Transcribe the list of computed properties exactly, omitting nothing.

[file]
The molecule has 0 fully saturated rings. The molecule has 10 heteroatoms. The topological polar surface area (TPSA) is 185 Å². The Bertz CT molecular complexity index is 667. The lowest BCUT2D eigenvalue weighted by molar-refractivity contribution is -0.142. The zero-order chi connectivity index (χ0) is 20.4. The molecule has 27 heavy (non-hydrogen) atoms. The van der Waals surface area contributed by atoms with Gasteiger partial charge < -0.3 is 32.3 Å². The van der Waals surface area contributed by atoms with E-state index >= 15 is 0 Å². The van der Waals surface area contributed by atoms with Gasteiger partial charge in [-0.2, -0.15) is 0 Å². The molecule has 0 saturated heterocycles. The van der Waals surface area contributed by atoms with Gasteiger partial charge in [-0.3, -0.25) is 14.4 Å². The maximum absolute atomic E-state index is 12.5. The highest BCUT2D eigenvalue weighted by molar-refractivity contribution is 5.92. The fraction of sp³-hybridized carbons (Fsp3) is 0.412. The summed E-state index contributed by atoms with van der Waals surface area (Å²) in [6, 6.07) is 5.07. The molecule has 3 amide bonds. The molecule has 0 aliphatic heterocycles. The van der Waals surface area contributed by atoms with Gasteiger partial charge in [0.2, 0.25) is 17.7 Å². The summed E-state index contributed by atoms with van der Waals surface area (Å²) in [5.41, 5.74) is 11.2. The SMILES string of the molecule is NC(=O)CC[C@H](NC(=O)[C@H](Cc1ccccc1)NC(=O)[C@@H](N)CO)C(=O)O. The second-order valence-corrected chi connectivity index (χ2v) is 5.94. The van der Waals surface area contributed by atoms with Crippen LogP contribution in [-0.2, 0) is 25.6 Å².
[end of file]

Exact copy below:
The molecule has 0 fully saturated rings. The molecule has 10 heteroatoms. The topological polar surface area (TPSA) is 185 Å². The Bertz CT molecular complexity index is 667. The lowest BCUT2D eigenvalue weighted by molar-refractivity contribution is -0.142. The zero-order chi connectivity index (χ0) is 20.4. The molecule has 27 heavy (non-hydrogen) atoms. The van der Waals surface area contributed by atoms with Gasteiger partial charge < -0.3 is 32.3 Å². The van der Waals surface area contributed by atoms with E-state index >= 15 is 0 Å². The van der Waals surface area contributed by atoms with Gasteiger partial charge in [-0.2, -0.15) is 0 Å². The molecule has 0 saturated heterocycles. The van der Waals surface area contributed by atoms with Gasteiger partial charge in [-0.3, -0.25) is 14.4 Å². The maximum absolute atomic E-state index is 12.5. The highest BCUT2D eigenvalue weighted by molar-refractivity contribution is 5.92. The fraction of sp³-hybridized carbons (Fsp3) is 0.412. The summed E-state index contributed by atoms with van der Waals surface area (Å²) in [6, 6.07) is 5.07. The molecule has 3 amide bonds. The molecule has 0 aliphatic heterocycles. The van der Waals surface area contributed by atoms with Gasteiger partial charge in [0.2, 0.25) is 17.7 Å². The summed E-state index contributed by atoms with van der Waals surface area (Å²) in [5.41, 5.74) is 11.2. The SMILES string of the molecule is NC(=O)CC[C@H](NC(=O)[C@H](Cc1ccccc1)NC(=O)[C@@H](N)CO)C(=O)O. The second-order valence-corrected chi connectivity index (χ2v) is 5.94. The van der Waals surface area contributed by atoms with Crippen LogP contribution in [-0.2, 0) is 25.6 Å².